Maria then adds a thick sausage of fresh clay around the rim working it into the spherical
jar with her thumb and forefinger.
Finally she uses a wet piece of cloth to shape the rim;
to thin it and flare it while she rotates the new jar in her left hand.
She does all of this while holding the jar in her lap
and without placing it on the ground or on any kind of support.
[Speaking in her language] The next day when the jar has dried sufficiently,
she takes it out into a court yard and fills in any low spots or blemishes with
fresh clay and rubs the entire jar smooth with a necklace
of strong baobab seeds. Two years after I made this video,
Maria traveled with my PHD student Dr Boureima Diamitani
to the city of Taipei china, where she gave demonstrations of her pottery
technique to a congress of potters, artists, and anthropologists.
At the end of the trip she was quite exhausted and happy to return home;
a woman, who had barely left her village before, traveled all the way to China and back on
Air France and stayed in a luxury hotel.
I met the artist Awa Diabite in the village of Pelignan in southwest Burkina
Faso in 2001. She is a member of a group of artists called
Jelly, whose husbands are leather workers.
There were several related men in this village along with a large number of wives,
all of whom were skilled potters. Awa begins with a large mass of clay
which she places on a shallow dish between her knees.
She forces her fist down into the mass of clay forming a cavity
and then using the fingers of her right hand inside the jar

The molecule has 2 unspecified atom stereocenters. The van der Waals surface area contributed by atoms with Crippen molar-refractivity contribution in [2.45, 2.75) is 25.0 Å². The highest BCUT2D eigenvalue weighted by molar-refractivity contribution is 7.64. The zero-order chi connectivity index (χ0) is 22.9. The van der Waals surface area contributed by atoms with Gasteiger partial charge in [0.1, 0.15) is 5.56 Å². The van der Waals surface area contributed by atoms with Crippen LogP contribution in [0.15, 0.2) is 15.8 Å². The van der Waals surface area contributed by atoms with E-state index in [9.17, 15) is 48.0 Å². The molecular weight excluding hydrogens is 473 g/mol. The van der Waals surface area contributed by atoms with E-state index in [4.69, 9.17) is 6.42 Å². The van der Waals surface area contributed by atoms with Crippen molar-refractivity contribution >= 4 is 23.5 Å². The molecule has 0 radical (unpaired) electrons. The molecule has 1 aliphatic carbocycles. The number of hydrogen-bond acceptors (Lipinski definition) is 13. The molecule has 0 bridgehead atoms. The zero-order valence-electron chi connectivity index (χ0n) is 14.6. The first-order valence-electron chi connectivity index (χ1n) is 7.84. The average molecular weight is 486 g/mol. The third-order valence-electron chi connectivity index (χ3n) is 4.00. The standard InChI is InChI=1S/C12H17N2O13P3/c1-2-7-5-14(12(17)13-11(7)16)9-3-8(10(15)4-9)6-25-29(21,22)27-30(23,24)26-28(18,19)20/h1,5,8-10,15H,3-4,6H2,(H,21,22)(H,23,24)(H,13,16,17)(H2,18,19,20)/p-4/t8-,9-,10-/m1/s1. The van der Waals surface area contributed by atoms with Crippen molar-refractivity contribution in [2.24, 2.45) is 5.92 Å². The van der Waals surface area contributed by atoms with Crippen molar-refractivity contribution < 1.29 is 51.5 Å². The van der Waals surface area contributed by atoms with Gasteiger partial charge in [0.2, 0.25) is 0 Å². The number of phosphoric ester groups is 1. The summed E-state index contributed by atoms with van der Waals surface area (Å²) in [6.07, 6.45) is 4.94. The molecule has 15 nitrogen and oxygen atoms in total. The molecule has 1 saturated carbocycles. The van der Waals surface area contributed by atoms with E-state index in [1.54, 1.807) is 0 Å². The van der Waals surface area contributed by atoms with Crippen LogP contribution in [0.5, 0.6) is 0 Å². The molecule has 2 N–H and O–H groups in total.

and her left hand outside the jar, begins to pull the soft wet clay upward,
thinning it and increasing the height of the jar.
She rotates the jar on the shallow dish while she remains seated.
[Children speaking to each other] When she has increased the height as much
as she can with the material with which she started she
adds more clay by using a fresh coil.
She adds a coil to the rim and rotates it to smooth it
and make it uniform. As she forms the rim she rotates the pot
as if it were on a potterÆs wheel but in fact,
because there is no axis on which to rotate, this is not a true wheel.
[Baby laughs] As she turns the jar upside down and using
a sharp ring of raffia midrib she scrapes away excess clay thinning
the rim and body.
[People speaking in background] Finally she applies a rough but uniform texture
to the exterior of the jar with a corncob-roulette. Asante potters use the very same technique
as the potters in western Burkina Faso, with the major exception that they form the
top half of the pot completely before they turn it
upside-down and finish the pot from the bottom upwards.
On this rainy day in Kumasi I only had time to video
the first half of pottery production which was
the forming of the upper half of the jar. Had I been able to stay and had it not been
raining, I would have filmed her completing the pot
upside down. She scoops out the mass of clay at the center
of the new jar and forces her fist down inside. Now she pulls the clay from the inside of
the jar with her right hand upward to form the upper
walls of the jar. She uses a very large think coil of clay
to add more material to the jar.
[People talking in background] [Rain Falling]
You can hear the rain on the plastic that covers my camera.
[Baby crying] You can see her daughters and nieces in the